Last week I read Hella Haasse’s The Scarlet City, a book of historical fiction about the months leading up to the sack of Rome in 1527, when the troops of the German Emperor Charles V went on a month long spree of looting, rape, murder and arson in the Eternal City.
The early 1500’s marked the final collapse of Medieval Europe and the birth of modernity: in France, England and Spain, the feudal system was replaced by the nation-state; the religious consensus of all Western Europe was broken up by the Protestant Reformation; and the idealistic approach to studies like science, philosophy or history was replaced by a pragmatic, utilitarian one. The book is full of historical figures who represent this civilizational shift: Niccolo Machiavelli, Michelangelo, Ignacio de Loyola; men with one foot in the medieval world, and the other in the modern.
The main character is Giovanni Borgia, a minor historical figure who spends the novel trying to unravel the mystery of his birth: he may have been the grandson of Pope Alexander VI (Rodrigo Borgia), or perhaps the Pope’s son, or perhaps (given the insinuations of incest that surrounded the Borgia family) both the Pope’s son and grandson (yeah, icky). All he knows for sure is that he is a bastard, and the few surviving members of the Borgia family are not telling him anything.
Back then becoming a bishop was considered a good career choice for the illegitimate sons of noblemen, and no one was surprised if the Bishop or Cardinal had a few illegitimate kids running around the Cathedral. Old Rodrigo devoted most of his efforts as Pope to setting up his numerous bastards as princes in the little kingdoms and duchies of Italy, and was not above starting wars and assassinating rivals to do it.
The fact that in the 1500’s a man like Rodrigo Borgia could have become Pope was a sign of cultural collapse. Even as Italy was flourishing economically and producing the artistic glories of the Renaissance, its religious institutions were a sham, its governments were paralyzed by betrayal, violence and indecision, and the private lives of the people were full of financial and sexual excess. This is the atmosphere that The Scarlet City captures: there is an sense of impending doom and inevitable decline, so everybody is throwing morals out the window and trying to grasp as much power, money and sex as they can before their world comes crashing down.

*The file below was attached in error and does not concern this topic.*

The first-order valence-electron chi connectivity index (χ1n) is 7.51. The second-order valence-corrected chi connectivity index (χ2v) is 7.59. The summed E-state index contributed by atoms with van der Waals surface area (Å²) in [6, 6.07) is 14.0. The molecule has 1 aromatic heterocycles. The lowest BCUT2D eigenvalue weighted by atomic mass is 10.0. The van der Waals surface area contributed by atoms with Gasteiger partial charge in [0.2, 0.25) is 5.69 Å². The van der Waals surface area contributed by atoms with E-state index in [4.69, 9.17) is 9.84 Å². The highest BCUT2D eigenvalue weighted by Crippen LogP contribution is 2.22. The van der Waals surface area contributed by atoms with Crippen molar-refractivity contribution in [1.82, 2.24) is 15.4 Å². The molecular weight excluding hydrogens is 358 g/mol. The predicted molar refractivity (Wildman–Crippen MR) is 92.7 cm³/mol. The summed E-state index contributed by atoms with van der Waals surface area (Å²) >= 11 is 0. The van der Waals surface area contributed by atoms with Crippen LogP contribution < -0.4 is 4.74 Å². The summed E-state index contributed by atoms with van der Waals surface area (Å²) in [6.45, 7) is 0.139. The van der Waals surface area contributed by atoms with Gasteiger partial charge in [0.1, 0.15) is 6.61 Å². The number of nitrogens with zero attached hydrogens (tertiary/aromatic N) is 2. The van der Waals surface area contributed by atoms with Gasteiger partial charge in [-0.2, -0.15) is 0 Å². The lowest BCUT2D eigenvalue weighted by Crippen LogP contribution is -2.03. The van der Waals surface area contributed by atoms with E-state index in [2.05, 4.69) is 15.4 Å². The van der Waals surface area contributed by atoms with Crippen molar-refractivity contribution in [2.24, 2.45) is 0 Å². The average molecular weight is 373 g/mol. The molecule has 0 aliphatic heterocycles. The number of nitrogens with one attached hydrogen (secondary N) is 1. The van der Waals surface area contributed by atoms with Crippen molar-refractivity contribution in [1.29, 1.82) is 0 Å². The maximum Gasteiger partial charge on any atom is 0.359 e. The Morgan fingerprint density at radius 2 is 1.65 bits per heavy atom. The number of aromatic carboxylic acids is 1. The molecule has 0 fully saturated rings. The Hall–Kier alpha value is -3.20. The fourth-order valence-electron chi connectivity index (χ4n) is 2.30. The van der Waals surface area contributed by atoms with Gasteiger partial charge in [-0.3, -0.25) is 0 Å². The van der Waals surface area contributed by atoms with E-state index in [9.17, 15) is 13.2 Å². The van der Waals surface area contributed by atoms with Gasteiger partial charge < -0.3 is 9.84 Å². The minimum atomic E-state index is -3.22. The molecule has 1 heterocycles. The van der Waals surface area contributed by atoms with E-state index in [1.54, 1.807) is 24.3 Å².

(I hate to inject politics into the whole discussion, but when you look at the games our politicians play, their incapacity to propose solutions to real problems, the utterly venial causes to which they devote themselves, and the swinish nature of election campaigns, you have to wonder if they feel the same mixture of greed and incapacity to act that those Italian princes felt.)
I lived in Rome for a few years and the effects of the nightmarish summer of 1527 are still felt: it was the end of the Roman Renaissance and of the party atmosphere at the Vatican. Pope Paul III asked Michelangelo to paint his haunting Last Judgement and called the Council of Trent, one of the few Church Councils that actually achieved reform. Ignacio de Loyola and his Jesuits opened the city’s first modern college, the Gregorian University.
The only caution I have in recommending The Scarlet City is that it helps to have a good grasp of European history and some knowledge of Renaissance art before reading it unless you want to be running to the encyclopedia every five minutes to find out about the Battle of Pavia, Vittoria Collona, or famous Roman prostitutes. It would be a great book to read in conjunction with a course on the Renaissance or a vacation in Rome.